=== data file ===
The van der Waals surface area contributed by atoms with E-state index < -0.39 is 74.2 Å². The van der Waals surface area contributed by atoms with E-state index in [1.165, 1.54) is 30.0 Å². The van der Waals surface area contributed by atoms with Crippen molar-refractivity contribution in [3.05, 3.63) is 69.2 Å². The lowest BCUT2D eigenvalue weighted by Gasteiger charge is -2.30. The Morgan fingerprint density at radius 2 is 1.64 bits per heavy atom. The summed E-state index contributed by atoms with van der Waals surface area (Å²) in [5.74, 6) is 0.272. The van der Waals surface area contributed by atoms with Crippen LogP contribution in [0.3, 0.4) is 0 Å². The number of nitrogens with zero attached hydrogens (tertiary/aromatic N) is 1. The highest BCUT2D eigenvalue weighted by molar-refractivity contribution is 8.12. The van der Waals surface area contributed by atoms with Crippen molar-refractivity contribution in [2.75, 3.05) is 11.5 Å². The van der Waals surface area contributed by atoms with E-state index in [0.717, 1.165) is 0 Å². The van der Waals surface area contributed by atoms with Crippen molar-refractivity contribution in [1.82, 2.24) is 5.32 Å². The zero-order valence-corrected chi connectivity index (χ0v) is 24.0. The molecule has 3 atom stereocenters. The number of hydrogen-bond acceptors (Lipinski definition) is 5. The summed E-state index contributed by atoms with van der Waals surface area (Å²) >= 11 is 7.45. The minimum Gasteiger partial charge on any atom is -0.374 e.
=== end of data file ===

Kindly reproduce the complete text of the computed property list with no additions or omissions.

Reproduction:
The van der Waals surface area contributed by atoms with E-state index < -0.39 is 74.2 Å². The van der Waals surface area contributed by atoms with E-state index in [1.165, 1.54) is 30.0 Å². The van der Waals surface area contributed by atoms with Crippen molar-refractivity contribution in [3.05, 3.63) is 69.2 Å². The lowest BCUT2D eigenvalue weighted by Gasteiger charge is -2.30. The Morgan fingerprint density at radius 2 is 1.64 bits per heavy atom. The summed E-state index contributed by atoms with van der Waals surface area (Å²) in [5.74, 6) is 0.272. The van der Waals surface area contributed by atoms with Crippen LogP contribution in [0.3, 0.4) is 0 Å². The number of nitrogens with zero attached hydrogens (tertiary/aromatic N) is 1. The highest BCUT2D eigenvalue weighted by molar-refractivity contribution is 8.12. The van der Waals surface area contributed by atoms with Crippen molar-refractivity contribution in [2.75, 3.05) is 11.5 Å². The van der Waals surface area contributed by atoms with E-state index in [0.717, 1.165) is 0 Å². The van der Waals surface area contributed by atoms with Crippen molar-refractivity contribution in [1.82, 2.24) is 5.32 Å². The zero-order valence-corrected chi connectivity index (χ0v) is 24.0. The molecule has 3 atom stereocenters. The number of hydrogen-bond acceptors (Lipinski definition) is 5. The summed E-state index contributed by atoms with van der Waals surface area (Å²) >= 11 is 7.45. The minimum Gasteiger partial charge on any atom is -0.374 e.